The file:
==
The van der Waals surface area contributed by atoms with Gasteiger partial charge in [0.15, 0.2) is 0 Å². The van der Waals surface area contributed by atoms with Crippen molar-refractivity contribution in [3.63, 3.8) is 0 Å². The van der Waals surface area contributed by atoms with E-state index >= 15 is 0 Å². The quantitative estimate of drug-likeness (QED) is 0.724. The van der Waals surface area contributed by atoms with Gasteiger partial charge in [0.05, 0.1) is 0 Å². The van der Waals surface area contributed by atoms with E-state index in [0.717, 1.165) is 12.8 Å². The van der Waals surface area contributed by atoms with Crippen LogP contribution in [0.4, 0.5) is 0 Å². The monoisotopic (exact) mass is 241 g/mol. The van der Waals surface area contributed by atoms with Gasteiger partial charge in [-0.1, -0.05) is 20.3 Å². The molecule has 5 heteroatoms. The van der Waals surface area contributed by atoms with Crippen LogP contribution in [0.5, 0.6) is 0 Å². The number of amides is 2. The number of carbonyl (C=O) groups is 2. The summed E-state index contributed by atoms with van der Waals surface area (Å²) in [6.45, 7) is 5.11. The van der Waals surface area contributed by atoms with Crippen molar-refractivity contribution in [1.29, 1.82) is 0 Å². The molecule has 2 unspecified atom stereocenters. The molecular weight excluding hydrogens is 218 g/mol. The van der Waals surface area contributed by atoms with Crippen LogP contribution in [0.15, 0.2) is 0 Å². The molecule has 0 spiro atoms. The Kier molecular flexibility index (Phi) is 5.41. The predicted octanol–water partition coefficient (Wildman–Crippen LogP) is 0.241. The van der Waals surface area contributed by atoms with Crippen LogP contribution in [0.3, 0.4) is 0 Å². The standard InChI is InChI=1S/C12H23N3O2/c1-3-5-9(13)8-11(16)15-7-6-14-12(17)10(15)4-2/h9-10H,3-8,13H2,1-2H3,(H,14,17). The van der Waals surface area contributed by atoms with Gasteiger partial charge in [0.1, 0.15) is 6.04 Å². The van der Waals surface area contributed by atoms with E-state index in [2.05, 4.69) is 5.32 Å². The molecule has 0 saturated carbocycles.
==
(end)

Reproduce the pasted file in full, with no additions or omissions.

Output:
The van der Waals surface area contributed by atoms with Gasteiger partial charge in [0.15, 0.2) is 0 Å². The van der Waals surface area contributed by atoms with Crippen molar-refractivity contribution in [3.63, 3.8) is 0 Å². The van der Waals surface area contributed by atoms with E-state index >= 15 is 0 Å². The quantitative estimate of drug-likeness (QED) is 0.724. The van der Waals surface area contributed by atoms with Gasteiger partial charge in [0.05, 0.1) is 0 Å². The van der Waals surface area contributed by atoms with E-state index in [0.717, 1.165) is 12.8 Å². The van der Waals surface area contributed by atoms with Crippen LogP contribution in [0.4, 0.5) is 0 Å². The monoisotopic (exact) mass is 241 g/mol. The van der Waals surface area contributed by atoms with Gasteiger partial charge in [-0.1, -0.05) is 20.3 Å². The molecule has 5 heteroatoms. The van der Waals surface area contributed by atoms with Crippen LogP contribution in [0.5, 0.6) is 0 Å². The number of amides is 2. The number of carbonyl (C=O) groups is 2. The summed E-state index contributed by atoms with van der Waals surface area (Å²) in [6.45, 7) is 5.11. The van der Waals surface area contributed by atoms with Crippen molar-refractivity contribution in [1.29, 1.82) is 0 Å². The molecule has 2 unspecified atom stereocenters. The molecular weight excluding hydrogens is 218 g/mol. The van der Waals surface area contributed by atoms with Crippen LogP contribution in [0.15, 0.2) is 0 Å². The molecule has 0 spiro atoms. The Kier molecular flexibility index (Phi) is 5.41. The predicted octanol–water partition coefficient (Wildman–Crippen LogP) is 0.241. The van der Waals surface area contributed by atoms with Crippen LogP contribution in [0.3, 0.4) is 0 Å². The standard InChI is InChI=1S/C12H23N3O2/c1-3-5-9(13)8-11(16)15-7-6-14-12(17)10(15)4-2/h9-10H,3-8,13H2,1-2H3,(H,14,17). The van der Waals surface area contributed by atoms with Gasteiger partial charge in [0.1, 0.15) is 6.04 Å². The van der Waals surface area contributed by atoms with E-state index in [2.05, 4.69) is 5.32 Å². The molecule has 0 saturated carbocycles.